Teaching and learning are the two sides of a coin. Research on education proposes that a better understanding of students' learning styles and preferences by faculty can improve instructional delivery methods, create an opportunity to learn in a classroom environment more conducive to student preferences, expand the quality of educational practices, and help teachers recognize the diverse needs students bring into the classroom (Zapalska and Dabb, 2002; Nunan, 1999; Khan, 2009; Theall and Franklin, 2001; Gurney, 2007; Minotti, 2005; Steinberg, Grigorenko, & Zhang, 2008; Williamson & Watson, 2007). Moreover, students are the most qualified sources to report on the extent to which the learning experience was productive, informative, satisfying, or worthwhile (Theall and Franklin, 2001, p.50) and student ratings on learning styles and preferences tend to be reliable, valid, relatively unbiased, and useful (Murray, 1994). As an instructor becomes more aware of his/her students' learning style preferences for a particular subject or course, s/he is more likely to put educational applications into practice to accommodate these preferences (Beck, 2001). Thus, it is crucial for instructors to employ learning style preference assessments, respect and trust students' reports on which learning experience was useful, and adjust instructional methods in the classroom in accordance with students' preferences.
Inquiries into students' preferences of instructional style reveal that students prefer specific teaching methods for particular classes (Hunt et al. 2003; Akplnar and Ozer, 2004; Johnson and Dasputa, 2005; Karns, 2005; Singh et al., 2009; Seremet and Yasar, 2010; Ioakamidis and Myloni, 2010; Ozer and Acar, 2012). In this sense, it is important for higher education faculty who teach courses on language system in foreign language teacher training programs to identify the learning styles and preferences of prospective foreign language teachers.
Context and Research Focus
Considering the importance of teaching language as a system to prospective foreign language teachers, the Turkish Higher Education Council (2007, p. 10) in Turkey has made it obligatory for foreign language teaching departments of universities to include a 'Language Acquisition' course in their curriculum and it has specified the course content as follows:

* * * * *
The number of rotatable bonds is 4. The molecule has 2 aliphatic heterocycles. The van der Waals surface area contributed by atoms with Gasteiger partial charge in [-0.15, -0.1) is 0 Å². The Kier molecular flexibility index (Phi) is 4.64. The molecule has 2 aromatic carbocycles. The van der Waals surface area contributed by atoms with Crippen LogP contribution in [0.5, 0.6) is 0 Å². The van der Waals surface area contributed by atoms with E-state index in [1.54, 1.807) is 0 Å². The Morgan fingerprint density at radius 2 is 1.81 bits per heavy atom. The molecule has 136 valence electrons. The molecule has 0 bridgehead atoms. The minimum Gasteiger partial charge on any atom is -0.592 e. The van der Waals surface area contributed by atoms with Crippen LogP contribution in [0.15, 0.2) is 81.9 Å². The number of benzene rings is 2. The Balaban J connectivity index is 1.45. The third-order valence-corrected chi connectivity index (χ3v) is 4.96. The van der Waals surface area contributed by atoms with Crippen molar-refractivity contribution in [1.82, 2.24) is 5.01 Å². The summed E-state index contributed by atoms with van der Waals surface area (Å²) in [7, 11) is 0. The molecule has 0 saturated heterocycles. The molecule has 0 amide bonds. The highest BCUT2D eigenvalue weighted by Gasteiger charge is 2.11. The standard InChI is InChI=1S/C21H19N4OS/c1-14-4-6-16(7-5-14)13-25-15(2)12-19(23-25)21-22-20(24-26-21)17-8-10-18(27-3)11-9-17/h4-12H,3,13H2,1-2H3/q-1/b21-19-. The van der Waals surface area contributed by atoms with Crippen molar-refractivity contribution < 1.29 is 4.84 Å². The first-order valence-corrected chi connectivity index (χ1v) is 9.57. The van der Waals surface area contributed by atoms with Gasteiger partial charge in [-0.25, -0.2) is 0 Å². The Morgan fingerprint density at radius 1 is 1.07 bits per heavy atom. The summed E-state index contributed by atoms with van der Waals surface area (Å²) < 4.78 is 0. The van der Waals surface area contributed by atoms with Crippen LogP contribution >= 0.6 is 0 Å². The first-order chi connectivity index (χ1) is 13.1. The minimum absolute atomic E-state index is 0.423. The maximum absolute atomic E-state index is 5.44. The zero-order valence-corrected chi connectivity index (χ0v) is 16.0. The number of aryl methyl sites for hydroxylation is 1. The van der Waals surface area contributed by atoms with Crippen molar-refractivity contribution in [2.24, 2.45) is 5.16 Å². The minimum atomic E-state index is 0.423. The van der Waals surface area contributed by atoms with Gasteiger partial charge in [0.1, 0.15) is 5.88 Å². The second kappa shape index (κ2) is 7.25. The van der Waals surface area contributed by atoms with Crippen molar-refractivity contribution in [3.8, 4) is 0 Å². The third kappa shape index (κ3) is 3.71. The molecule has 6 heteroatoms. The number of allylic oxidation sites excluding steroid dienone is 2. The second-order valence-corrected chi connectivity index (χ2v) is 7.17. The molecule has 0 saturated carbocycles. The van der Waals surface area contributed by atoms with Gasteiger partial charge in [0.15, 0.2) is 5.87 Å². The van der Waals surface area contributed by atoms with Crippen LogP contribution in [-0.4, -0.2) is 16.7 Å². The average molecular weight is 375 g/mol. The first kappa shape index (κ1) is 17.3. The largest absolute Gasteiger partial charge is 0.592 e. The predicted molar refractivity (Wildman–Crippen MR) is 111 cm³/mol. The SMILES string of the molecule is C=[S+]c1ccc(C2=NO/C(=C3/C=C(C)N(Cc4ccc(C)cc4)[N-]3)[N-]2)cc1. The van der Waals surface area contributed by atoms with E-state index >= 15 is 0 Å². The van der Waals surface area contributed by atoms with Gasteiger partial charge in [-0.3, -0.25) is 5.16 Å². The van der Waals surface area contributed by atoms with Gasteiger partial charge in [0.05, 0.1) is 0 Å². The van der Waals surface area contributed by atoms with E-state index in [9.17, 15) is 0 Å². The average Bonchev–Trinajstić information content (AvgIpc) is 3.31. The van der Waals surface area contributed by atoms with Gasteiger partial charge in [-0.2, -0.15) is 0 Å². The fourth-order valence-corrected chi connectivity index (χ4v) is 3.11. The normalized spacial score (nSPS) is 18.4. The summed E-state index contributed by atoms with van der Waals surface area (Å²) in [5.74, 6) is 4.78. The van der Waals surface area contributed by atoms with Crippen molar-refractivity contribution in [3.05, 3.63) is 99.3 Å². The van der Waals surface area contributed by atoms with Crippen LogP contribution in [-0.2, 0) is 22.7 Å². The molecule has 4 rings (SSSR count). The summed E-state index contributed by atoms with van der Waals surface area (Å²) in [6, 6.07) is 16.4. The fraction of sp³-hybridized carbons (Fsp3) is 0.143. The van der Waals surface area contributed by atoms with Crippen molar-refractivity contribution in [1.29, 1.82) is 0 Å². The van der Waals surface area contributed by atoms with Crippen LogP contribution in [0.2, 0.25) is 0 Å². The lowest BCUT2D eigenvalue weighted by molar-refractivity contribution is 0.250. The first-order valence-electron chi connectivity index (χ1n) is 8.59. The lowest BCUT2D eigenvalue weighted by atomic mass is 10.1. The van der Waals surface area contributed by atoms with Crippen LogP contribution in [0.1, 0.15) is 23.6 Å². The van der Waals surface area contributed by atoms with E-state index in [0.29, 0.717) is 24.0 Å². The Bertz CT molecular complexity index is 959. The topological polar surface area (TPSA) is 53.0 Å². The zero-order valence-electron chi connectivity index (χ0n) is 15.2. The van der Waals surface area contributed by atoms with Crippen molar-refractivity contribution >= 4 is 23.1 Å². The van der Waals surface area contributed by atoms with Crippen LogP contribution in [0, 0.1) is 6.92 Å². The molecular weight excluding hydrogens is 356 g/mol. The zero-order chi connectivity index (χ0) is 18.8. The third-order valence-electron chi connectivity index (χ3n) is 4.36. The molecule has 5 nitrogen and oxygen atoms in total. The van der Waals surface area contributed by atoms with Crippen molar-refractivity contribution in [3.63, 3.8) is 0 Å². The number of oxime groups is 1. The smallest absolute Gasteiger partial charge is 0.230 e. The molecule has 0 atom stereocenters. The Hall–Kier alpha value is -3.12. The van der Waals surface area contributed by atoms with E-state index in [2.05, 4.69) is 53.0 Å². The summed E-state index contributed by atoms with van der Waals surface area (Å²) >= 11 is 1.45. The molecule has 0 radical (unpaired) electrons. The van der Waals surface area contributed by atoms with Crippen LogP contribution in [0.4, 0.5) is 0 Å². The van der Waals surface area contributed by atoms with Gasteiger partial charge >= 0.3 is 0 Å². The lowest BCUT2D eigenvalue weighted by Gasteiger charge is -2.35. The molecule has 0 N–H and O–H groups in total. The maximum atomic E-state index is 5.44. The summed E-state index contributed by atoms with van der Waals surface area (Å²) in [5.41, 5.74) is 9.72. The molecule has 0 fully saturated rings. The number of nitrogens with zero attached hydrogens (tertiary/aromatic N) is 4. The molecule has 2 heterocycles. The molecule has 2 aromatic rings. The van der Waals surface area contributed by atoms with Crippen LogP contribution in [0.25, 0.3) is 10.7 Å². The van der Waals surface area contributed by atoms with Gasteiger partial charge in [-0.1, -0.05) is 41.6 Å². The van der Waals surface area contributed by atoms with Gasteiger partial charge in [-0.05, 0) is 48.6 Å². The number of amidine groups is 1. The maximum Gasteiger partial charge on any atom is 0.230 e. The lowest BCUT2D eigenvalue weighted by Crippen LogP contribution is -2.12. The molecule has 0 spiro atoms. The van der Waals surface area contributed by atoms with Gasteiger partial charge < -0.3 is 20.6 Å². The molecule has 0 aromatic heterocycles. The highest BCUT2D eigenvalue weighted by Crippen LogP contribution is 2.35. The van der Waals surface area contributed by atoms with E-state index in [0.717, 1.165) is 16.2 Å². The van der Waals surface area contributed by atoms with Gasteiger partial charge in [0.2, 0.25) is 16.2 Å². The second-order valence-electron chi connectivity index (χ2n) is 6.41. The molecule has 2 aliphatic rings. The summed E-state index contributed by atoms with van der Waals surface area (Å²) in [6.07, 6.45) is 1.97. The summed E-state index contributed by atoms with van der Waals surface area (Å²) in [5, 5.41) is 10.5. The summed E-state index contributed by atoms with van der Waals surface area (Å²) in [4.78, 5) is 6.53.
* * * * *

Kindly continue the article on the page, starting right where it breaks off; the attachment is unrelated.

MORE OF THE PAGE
"Theories of first and second language acquisition (e.g.: behaviorism, innatism, information processing, connectionism, the interactionist position) and developmental stages and sequences of first and target language acquisition; case studies, comparative analysis of the use of native and target languages in corpus data (e.g.: CHILDES database), recordings and/or transcriptions of real second language classroom interaction will be employed for the analysis of first and second language acquisition; comparison of second language acquisition in children and in adults; identifying developmental sequences in first language acquisition; stages in second language morpho-syntactic development; processes in second language acquisition; learner characteristics and individual variation in ultimate attainment in second language acquisition (e.g.: role of personality, language aptitude, intelligence, age of acquisition, motivation and attitudes, learner preferences and beliefs); differences between second language acquisition and foreign language learning contexts (e.g.: natural vs. instructional settings)."
The content of the 'language acquisition' class in Turkish higher education parallels the fields and subfields of language courses focusing on language as a system mentioned by Brown (2007, p. 06-07). Thus, teachers who teach 'language acquisition' courses in foreign language departments of Turkish Universities have to handle immense theoretical, sophisticated, and abstract information. Such a situation makes it important for teachers identify the preeminent way and method to teach it. Moreover, since research considers students as the most qualified sources to report on the extent to which the learning experience is productive, informative, satisfying, or worthwhile, it is important for teachers to consider student preferences and ideas while deciding the method to teach the course content. Although research has focused on measuring students' teaching method preferences for various courses (refer to Hunt et al. 2003; Akpinar and Ozer, 2004; Johnson and Dasputa, 2005; Karns, 2005; Singh et al., 2009; Seremet and Yasar, 2010; Ioakamidis and Myloni, 2010; Ozer and Acar, 2012), research focusing on students' method preferences for 'language acquisition' courses in foreign language departments is missing. Considering this problem and the importance of taking student preference into account while choosing the teaching method, this study aims to identify which teaching method prospective foreign language teachers would prefer their instructors to use in language acquisition classes. It is hoped that the findings from this study will provide actionable guidelines for higher education faculty charged with teaching language acquisition classes in foreign language departments.